Winter’s epilogue had left the hardness of ground, leaves crushed like dust beneath the feet. We had waited for clearer skies, for fresh dew upon the earth, for life to return to barren soil, for readiness and new beginnings. We had waited for hope.
In the waiting we may become restless. We may doubt the goodness of the Gardner, that He who planted generously might not produce abundantly. We might speculate that the fruit will come up just short of what we need. Is it possible to have too much need?
We are a people driven by results, eager to reap the benefits of our labor, demanding now what was designed to be a process. In season, we may forget that time is the perfect teacher, delivering instruction through small exercise. Time helps us cultivate trust through the waiting. The beauty is found in the unseen.
My girl knows how joy is found. She looks for it, always in the curious pursuit of glory moments. She bends over weedy clover to collect a honeyed bouquet for Mommy. I am made still in the midst of the daily striving by a little child demonstrating the gospel of grace, open and ready to receive. Hope is when we wait with expectation and still find joy right now.
“As you wait in My Presence, enjoy the greatest gift of all: Christ in you, the hope of glory!” -Sarah Young, Jesus Calling (see Col. 1:27)
We move to the raised garden and see remnants of last year’s growth and gasp at the wonder of renewal. Two tomato vines entwined about the wires need pruning, the cutting away of the dead places. Yellow flowers bud into blossoms and a green tomato, no larger than a marble, grows from the vine.
I come hungry, seeking the fruit of a harvest yet to be planted, and hear the stillness of His voice: “I Am the gift. Seek Me above everything else. I want you more than what you can do for Me.”
We take stock of the needs in the garden for the time of planting: cucumbers, marigolds, a few strawberry plants, and fresh herbs to transplant. But one more thing is needed: the soil must be tilled and fertilized to be made ready.
Eagerness compels my daughter to leap up to the raised bed and begin digging into dry earth. But without the proper tools or materials there would be no gardening. So off she goes with Daddy to the local nursery for plants and supplies. They return with arms full of life and potential, and together we work in the garden.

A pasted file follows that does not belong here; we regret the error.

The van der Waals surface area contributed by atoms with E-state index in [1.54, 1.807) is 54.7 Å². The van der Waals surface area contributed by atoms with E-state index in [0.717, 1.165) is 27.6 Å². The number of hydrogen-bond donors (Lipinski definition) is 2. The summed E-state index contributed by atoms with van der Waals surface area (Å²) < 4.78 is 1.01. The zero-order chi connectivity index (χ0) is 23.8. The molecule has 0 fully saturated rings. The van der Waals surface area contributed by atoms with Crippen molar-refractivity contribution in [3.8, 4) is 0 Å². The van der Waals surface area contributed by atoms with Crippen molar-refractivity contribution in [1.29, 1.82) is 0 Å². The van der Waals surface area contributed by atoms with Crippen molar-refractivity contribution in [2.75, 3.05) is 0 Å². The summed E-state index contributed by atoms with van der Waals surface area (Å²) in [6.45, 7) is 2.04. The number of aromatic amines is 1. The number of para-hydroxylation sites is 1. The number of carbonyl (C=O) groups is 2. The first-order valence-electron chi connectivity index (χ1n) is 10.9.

Full of enthusiasm our little girl asks if she can help at every step–the tilling, the fertilizing, the planting, the watering–and she works with gusto. Yet there are moments when Mommy and Daddy have to remind her not to go ahead of us in the process: “You need to wait. Be patient.”
Off she dances to an empty flower bed with pink princess shovel in hand singing, “I’m waiting to be patient…I’m waiting to be patient!”
I belly laugh thinking of how many times I have prayed for patience as a mama, and recall the value of learning to wait on the Lord, hungry for the fruit of the Spirit. God’s Word tells us not to be eager to go ahead of God in the process, because everything happens at an appointed time.
So how do we make the ground of our hearts ready to receive God’s will?
How can we “wait to be patient”when we are restless to have the gifts he has prepared and to see the results of the work he has begun? We can go to the Word that brings life, and be transformed by the renewing of our minds (Rom. 12:2). We come to the well thirsty, and dip our buckets deep into pools of living water. When we come with open hearts, we can receive the abundance of the fullness of His grace. This is not from ourselves, it is the gift of God(see Eph.2:8).
O Lord, this is the remedy for us who feel compelled to find solutions to our worries before you have worked them out. We feel pulled in many ways and seek answers that haven’t been revealed yet. Lord, forgive us for fretting in our need to direct and control your plans for us. Lead us beside the still waters that we may find our rest in you. Fill us with joy in your presence, that we may rejoice in the present moment and keep on working with gusto. For you are the gift that is ever full-filling and always more than enough. By remaining in you, abiding in true grace, we will bear the fruit that is promised, and so rejoice in the work You have already finished. Amen.
(This post has be revised and was originally published in February 2014.)